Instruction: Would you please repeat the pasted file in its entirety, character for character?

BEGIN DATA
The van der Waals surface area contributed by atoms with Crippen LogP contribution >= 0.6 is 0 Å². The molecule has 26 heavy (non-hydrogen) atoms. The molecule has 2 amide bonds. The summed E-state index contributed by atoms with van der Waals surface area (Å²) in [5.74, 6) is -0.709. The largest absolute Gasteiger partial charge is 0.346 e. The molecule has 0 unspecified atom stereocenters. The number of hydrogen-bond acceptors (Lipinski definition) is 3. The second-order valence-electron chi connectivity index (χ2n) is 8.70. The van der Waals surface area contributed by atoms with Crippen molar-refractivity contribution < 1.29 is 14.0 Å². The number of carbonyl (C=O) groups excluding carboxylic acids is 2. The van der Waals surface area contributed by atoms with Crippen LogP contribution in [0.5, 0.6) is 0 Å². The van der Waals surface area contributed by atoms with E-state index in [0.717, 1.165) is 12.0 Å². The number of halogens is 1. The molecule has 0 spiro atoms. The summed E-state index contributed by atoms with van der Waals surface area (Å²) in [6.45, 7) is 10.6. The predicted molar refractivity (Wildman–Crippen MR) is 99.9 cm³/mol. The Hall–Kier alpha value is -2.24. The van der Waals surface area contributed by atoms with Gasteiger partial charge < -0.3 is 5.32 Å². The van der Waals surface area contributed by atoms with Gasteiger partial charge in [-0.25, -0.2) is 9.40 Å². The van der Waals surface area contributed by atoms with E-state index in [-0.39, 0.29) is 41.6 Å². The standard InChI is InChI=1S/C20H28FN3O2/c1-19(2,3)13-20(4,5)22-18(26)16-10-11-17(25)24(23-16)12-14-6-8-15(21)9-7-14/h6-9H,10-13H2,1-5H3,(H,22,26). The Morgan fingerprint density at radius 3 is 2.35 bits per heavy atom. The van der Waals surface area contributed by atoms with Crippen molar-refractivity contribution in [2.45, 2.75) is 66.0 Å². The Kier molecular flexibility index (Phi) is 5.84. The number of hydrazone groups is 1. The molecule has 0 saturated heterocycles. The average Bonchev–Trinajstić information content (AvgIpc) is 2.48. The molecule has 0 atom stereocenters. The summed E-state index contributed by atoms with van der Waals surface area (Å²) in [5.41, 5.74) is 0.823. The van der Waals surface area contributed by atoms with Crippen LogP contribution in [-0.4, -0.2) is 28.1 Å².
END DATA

The van der Waals surface area contributed by atoms with Crippen LogP contribution >= 0.6 is 0 Å². The molecule has 26 heavy (non-hydrogen) atoms. The molecule has 2 amide bonds. The summed E-state index contributed by atoms with van der Waals surface area (Å²) in [5.74, 6) is -0.709. The largest absolute Gasteiger partial charge is 0.346 e. The molecule has 0 unspecified atom stereocenters. The number of hydrogen-bond acceptors (Lipinski definition) is 3. The second-order valence-electron chi connectivity index (χ2n) is 8.70. The van der Waals surface area contributed by atoms with Crippen molar-refractivity contribution < 1.29 is 14.0 Å². The number of carbonyl (C=O) groups excluding carboxylic acids is 2. The van der Waals surface area contributed by atoms with Crippen LogP contribution in [0.5, 0.6) is 0 Å². The van der Waals surface area contributed by atoms with E-state index in [0.717, 1.165) is 12.0 Å². The number of halogens is 1. The molecule has 0 spiro atoms. The summed E-state index contributed by atoms with van der Waals surface area (Å²) in [6.45, 7) is 10.6. The predicted molar refractivity (Wildman–Crippen MR) is 99.9 cm³/mol. The Hall–Kier alpha value is -2.24. The van der Waals surface area contributed by atoms with Gasteiger partial charge < -0.3 is 5.32 Å². The van der Waals surface area contributed by atoms with Gasteiger partial charge in [-0.25, -0.2) is 9.40 Å². The van der Waals surface area contributed by atoms with E-state index in [-0.39, 0.29) is 41.6 Å². The standard InChI is InChI=1S/C20H28FN3O2/c1-19(2,3)13-20(4,5)22-18(26)16-10-11-17(25)24(23-16)12-14-6-8-15(21)9-7-14/h6-9H,10-13H2,1-5H3,(H,22,26). The Morgan fingerprint density at radius 3 is 2.35 bits per heavy atom. The van der Waals surface area contributed by atoms with Crippen molar-refractivity contribution in [2.45, 2.75) is 66.0 Å². The Kier molecular flexibility index (Phi) is 5.84. The number of hydrazone groups is 1. The molecule has 0 saturated heterocycles. The average Bonchev–Trinajstić information content (AvgIpc) is 2.48. The molecule has 0 atom stereocenters. The summed E-state index contributed by atoms with van der Waals surface area (Å²) in [5.41, 5.74) is 0.823. The van der Waals surface area contributed by atoms with Crippen LogP contribution in [-0.4, -0.2) is 28.1 Å².